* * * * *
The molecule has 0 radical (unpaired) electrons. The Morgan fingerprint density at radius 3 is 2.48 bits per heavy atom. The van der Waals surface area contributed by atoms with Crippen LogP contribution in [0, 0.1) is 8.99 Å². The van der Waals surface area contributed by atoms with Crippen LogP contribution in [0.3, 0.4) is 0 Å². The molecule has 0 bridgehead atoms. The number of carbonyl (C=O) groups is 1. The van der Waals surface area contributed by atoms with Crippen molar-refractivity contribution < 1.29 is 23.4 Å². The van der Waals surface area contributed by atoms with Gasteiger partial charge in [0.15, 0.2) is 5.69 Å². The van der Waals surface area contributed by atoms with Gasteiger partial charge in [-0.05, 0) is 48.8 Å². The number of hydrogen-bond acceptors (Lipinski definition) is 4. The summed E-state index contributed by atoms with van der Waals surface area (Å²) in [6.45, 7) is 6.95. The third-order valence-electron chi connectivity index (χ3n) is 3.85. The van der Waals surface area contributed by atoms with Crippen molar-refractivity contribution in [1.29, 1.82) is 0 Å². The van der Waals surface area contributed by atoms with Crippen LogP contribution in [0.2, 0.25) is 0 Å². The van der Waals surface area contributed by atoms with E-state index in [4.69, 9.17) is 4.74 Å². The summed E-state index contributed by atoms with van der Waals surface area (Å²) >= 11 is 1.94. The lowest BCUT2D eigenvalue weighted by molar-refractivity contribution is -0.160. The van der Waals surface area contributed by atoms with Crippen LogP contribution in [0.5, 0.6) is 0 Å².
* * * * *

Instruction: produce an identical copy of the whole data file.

The molecule has 0 radical (unpaired) electrons. The Morgan fingerprint density at radius 3 is 2.48 bits per heavy atom. The van der Waals surface area contributed by atoms with Crippen LogP contribution in [0, 0.1) is 8.99 Å². The van der Waals surface area contributed by atoms with Crippen LogP contribution in [0.3, 0.4) is 0 Å². The molecule has 0 bridgehead atoms. The number of carbonyl (C=O) groups is 1. The van der Waals surface area contributed by atoms with Crippen molar-refractivity contribution < 1.29 is 23.4 Å². The van der Waals surface area contributed by atoms with Gasteiger partial charge in [0.15, 0.2) is 5.69 Å². The van der Waals surface area contributed by atoms with Gasteiger partial charge in [-0.05, 0) is 48.8 Å². The number of hydrogen-bond acceptors (Lipinski definition) is 4. The summed E-state index contributed by atoms with van der Waals surface area (Å²) in [6.45, 7) is 6.95. The third-order valence-electron chi connectivity index (χ3n) is 3.85. The van der Waals surface area contributed by atoms with Crippen molar-refractivity contribution in [1.29, 1.82) is 0 Å². The van der Waals surface area contributed by atoms with Crippen LogP contribution in [0.2, 0.25) is 0 Å². The van der Waals surface area contributed by atoms with E-state index in [4.69, 9.17) is 4.74 Å². The summed E-state index contributed by atoms with van der Waals surface area (Å²) >= 11 is 1.94. The lowest BCUT2D eigenvalue weighted by molar-refractivity contribution is -0.160. The van der Waals surface area contributed by atoms with Crippen LogP contribution in [0.5, 0.6) is 0 Å².